This is “Developing Mission, Vision, and Values”, chapter 4 from the book Management Principles (v. 1.0). For details on it (including licensing), click here.

For more information on the source of this book, or why it is available for free, please see the project's home page. You can browse or download additional books there. You may also download a PDF copy of this book (12 MB) or just this chapter (734 KB), suitable for printing or most e-readers, or a .zip file containing this book's HTML files (for use in a web browser offline).

Has this book helped you? Consider passing it on:
Creative Commons supports free culture from music to education. Their licenses helped make this book available to you.
DonorsChoose.org helps people like you help teachers fund their classroom projects, from art supplies to books to calculators.

Chapter 4 Developing Mission, Vision, and Values

Figure 4.1

Though they are not as good as a crystal ball, good mission and vision statements should invoke a desirable future and create uneasiness with the status quo.

What’s in It for Me?

Reading this chapter will help you do the following:

  1. Understand the roles of mission, vision, and values in the planning process.
  2. Understand how mission and vision fit into the planning-organizing-leading-controlling (P-O-L-C) framework.
  3. See how creativity and passion are related to vision.
  4. Incorporate stakeholder interests into mission and vision.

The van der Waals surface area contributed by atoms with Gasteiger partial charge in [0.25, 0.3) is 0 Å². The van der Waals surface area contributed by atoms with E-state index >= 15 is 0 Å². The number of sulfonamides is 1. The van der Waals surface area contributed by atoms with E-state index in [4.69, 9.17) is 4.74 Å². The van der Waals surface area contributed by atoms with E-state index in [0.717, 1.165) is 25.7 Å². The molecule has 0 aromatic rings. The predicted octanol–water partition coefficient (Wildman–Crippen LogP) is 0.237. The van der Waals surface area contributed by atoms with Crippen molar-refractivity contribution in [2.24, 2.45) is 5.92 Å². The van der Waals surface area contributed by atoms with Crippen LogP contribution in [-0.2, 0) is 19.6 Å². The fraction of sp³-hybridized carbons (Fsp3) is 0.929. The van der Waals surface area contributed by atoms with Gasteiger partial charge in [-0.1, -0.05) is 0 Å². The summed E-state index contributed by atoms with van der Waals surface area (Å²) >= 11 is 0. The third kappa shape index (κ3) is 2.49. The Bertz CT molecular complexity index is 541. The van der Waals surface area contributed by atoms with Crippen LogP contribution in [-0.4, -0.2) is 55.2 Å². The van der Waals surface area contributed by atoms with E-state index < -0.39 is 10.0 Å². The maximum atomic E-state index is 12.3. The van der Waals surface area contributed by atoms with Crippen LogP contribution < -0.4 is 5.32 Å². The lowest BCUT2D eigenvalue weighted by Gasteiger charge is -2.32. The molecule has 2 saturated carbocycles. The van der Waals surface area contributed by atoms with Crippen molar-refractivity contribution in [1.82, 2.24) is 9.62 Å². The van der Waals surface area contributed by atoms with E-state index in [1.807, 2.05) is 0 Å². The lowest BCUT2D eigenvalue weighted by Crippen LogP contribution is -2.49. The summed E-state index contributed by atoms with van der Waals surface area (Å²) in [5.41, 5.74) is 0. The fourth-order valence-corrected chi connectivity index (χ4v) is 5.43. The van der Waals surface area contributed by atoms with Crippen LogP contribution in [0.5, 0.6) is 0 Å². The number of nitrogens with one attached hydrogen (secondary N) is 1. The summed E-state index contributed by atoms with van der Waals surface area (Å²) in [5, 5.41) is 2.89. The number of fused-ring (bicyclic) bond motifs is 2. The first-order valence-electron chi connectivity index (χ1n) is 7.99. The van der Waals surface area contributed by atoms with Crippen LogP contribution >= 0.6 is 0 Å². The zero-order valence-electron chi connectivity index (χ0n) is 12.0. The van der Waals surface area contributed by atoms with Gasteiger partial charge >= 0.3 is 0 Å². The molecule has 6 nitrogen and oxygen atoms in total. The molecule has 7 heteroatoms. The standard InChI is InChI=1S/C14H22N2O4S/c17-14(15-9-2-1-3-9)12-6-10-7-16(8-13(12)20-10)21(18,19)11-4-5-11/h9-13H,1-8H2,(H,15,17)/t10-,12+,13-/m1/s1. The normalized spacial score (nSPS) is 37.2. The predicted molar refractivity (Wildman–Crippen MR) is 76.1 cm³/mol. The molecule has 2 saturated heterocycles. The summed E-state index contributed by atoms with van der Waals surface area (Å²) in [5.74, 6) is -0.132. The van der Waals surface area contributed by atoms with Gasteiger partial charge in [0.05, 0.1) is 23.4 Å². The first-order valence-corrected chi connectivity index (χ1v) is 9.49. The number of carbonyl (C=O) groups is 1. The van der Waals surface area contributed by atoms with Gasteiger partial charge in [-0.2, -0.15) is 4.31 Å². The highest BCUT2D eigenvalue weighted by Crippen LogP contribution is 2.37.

5. Develop statements that articulate organizational mission and vision.
  6. Apply mission, vision, and values to your personal goals and professional career.

As you are reminded in the figure, the letter “P” in the P-O-L-C framework stands for “planning.” Good plans are meant to achieve something—this something is captured in verbal and written statements of an organization’s mission and vision (its purpose, in addition to specific goals and objectives). With a mission and vision, you can craft a strategy for achieving them, and your benchmarks for judging your progress and success are clear goals and objectives. Mission and vision communicate the organization’s values and purpose, and the best mission and vision statements have an emotional component in that they incite employees to delight customers. The three “planning” topics of your principles of management cover (1) mission and vision, (2) strategy, and (3) goals and objectives. The figure summarizes how these pieces work together.

Figure 4.2 Mission and Vision as P-O-L-C Components

Figure 4.3 Mission and Vision in the Planning Process